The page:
DeKALB – After the upset loss in the Mid-American Conference Championship against Bowling Green, Northern Illinois’ seniors hope to end their football careers the right way.
A victory over Utah State in Thursday’s Poinsettia Bowl would give NIU’s senior class 47 wins, adding to its school record. The Huskies would also become the first team in school history to win 13 games in a season.
NIU’s seniors have gone to the MAC Championship every season they’ve been in DeKalb, and the Poinsettia Bowl will be their fourth bowl game.
Huskie seniors like offensive tackle Matt Krempel hope to end their career on a high note with a third bowl win, and with these players, everything started on the right foot back in December of 2008. Krempel points back to an official visit he took, which featured a number of other guys who ended up committing.
“We just kind of remembered each other, and really became close with that,” Krempel said. “I think the official visit is really the reason everyone wanted to come here and commit, because it just felt so right.”
Krempel said his class was really the first one where different positions hung out together. Each position group wasn’t its own pod. The offensive linemen would hang out with the defensive linemen, the cornerbacks with the running backs, etc.
“I remember some of the seniors that year actually thought it was kind of weird,” Krempel said. “We really kind of started I’d say a tradition with closeness as a group.”
However, these four or five years haven’t been without adversity. The group of 11 fifth-year seniors and the four nontransfer fourth-year seniors who never redshirted – defensive end Joe Windsor, safety Jimmie Ward, kicker Mathew Sims and running back Akeem Daniels (who will return for a fifth year in 2014 and take a redshirt year this season because of an injury) – has played for three different head coaches.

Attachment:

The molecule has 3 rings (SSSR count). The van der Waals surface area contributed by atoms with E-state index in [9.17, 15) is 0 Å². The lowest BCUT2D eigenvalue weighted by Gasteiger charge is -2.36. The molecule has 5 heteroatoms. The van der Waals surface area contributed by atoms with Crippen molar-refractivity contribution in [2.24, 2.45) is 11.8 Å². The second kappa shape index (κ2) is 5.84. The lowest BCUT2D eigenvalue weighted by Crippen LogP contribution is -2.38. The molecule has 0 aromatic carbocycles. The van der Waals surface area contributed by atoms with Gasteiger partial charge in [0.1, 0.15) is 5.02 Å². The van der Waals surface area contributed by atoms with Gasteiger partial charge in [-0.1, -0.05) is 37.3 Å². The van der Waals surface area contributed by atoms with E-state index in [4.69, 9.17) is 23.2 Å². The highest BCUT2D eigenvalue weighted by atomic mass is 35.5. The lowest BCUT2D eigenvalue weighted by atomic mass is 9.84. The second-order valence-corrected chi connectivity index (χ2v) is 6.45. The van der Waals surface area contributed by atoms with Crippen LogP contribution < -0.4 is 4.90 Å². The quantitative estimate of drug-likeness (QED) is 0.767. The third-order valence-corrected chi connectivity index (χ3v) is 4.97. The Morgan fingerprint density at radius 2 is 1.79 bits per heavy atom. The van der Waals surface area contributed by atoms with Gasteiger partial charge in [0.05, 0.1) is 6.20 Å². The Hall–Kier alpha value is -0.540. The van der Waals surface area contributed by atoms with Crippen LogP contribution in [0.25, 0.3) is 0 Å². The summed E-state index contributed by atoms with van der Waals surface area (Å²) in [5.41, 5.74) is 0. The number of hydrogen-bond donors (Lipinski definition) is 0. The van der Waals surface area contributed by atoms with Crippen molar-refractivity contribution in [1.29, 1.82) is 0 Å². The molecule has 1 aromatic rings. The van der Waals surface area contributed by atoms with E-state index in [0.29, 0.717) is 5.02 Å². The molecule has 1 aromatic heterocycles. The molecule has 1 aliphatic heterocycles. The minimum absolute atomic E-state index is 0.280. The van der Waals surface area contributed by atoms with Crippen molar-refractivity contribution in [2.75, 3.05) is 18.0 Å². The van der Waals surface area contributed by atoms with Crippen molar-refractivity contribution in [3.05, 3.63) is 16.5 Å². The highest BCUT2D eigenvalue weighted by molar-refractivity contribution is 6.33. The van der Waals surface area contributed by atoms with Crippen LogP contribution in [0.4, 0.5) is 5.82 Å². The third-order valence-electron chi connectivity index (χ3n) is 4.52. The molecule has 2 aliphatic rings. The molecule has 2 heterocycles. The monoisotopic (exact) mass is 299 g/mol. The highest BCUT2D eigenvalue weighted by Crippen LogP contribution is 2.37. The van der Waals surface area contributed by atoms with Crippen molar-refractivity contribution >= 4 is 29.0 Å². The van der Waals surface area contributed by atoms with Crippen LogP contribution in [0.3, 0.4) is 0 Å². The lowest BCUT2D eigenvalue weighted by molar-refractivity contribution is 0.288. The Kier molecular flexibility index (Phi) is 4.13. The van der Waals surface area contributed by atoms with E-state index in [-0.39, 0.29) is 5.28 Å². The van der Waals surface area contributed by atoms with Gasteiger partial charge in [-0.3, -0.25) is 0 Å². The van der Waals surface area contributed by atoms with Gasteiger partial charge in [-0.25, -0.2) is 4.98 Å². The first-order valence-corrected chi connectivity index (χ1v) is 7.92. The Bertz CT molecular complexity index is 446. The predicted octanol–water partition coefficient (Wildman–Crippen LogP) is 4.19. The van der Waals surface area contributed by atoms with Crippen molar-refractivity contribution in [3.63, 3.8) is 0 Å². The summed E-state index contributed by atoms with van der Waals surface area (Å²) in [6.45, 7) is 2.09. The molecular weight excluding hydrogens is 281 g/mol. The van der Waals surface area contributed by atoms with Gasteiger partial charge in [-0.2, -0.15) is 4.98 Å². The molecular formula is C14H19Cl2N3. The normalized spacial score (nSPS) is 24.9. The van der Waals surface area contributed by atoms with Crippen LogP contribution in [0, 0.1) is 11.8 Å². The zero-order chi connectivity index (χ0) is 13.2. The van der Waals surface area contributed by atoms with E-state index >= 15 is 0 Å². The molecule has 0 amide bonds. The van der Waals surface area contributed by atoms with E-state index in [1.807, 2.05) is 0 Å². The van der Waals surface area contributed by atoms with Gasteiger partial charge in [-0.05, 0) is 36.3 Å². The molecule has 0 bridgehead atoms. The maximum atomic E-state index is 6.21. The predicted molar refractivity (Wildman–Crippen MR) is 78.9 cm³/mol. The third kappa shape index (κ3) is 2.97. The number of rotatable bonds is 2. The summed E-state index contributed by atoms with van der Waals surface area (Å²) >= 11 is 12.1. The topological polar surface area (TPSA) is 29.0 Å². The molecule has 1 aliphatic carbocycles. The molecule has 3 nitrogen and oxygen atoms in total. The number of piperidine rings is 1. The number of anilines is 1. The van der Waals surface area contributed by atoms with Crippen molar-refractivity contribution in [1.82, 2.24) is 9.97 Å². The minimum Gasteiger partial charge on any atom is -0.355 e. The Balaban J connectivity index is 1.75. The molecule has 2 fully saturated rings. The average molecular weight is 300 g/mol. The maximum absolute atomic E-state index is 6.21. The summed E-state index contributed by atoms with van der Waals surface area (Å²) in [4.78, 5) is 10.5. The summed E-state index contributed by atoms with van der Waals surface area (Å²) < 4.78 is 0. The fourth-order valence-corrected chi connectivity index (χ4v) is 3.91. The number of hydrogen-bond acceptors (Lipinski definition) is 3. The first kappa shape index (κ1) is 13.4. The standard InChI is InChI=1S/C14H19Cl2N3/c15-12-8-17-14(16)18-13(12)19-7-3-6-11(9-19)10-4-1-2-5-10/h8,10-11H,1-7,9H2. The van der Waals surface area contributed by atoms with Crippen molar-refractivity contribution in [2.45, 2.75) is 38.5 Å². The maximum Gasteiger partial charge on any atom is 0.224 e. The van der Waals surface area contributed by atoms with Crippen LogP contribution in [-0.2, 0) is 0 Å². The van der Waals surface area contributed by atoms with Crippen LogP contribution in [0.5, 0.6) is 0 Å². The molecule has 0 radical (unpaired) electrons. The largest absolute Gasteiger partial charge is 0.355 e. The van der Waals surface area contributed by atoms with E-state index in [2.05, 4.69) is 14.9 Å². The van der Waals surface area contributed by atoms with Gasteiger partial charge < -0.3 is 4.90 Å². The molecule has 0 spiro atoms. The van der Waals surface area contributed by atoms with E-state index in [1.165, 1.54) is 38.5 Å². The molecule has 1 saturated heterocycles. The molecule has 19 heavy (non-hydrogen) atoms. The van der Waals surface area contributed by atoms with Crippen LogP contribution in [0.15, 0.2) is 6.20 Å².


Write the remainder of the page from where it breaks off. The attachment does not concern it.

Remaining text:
Jerry Kill, the coach who recruited both the class of 2009 and 2010, left for Minnesota following the Huskies’ loss in the 2010 MAC Championship. Dave Doeren took over in 2011, but took the N.C. State job after the 2012 MAC title game. Rod Carey took his place the next day and would coach the Orange Bowl.
“I think it’s gotten easier every year, just because we’re a player-driven team. We know it’s a business, you can’t blame coaches for what they do, they’re doing things for their families, for the better,” said guard Jared Volk, who was also on the December 2008 visit with Krempel. “So you can’t blame [coaches]. We know we’re all going to be together no matter what when it comes to the end.
“Especially with the coaching changes, that’s when we really come even closer as a family and as a group. We just tell the young guys, ‘Hey, it happens, that’s the kind of conference we’re in. We just have to be able to adjust.’ ”
Ward has used the coaching changes to his advantage. He said he’s picked up something in particular from each coach. He called Carey a hard-nosed coach who gave him the hard edge and taught him how to “finish the fight.”
“I feel like each coach you learn something new about them,” Ward said. “You pick up on their techniques, you pick up something better as a person.”
When asked about the group which has given this program so many good memories, Carey said someone always finds a way to step up – every player to some degree.
Even with quarterback Jordan Lynch, who has provided countless jaw-dropping highlights in his two seasons as a starter, Carey said his leadership is that much stronger. Same with Ward, who was named a third-team Associated Press All-American last week. Lynch was named to the first team as an all-purpose player.
“The individuals make up the collective personality and we’ve got some real characters. I’ll just be honest and I’ve said it a million times, the way they’ve stepped up. Sometimes you don’t know if a guy’s going to step up,” Carey said. “You want him to, but you don’t know if he’s going to, and they do, and you see a different personality come out.
“And you’re not shocked because you’re wanting it, but you’re a little surprised.”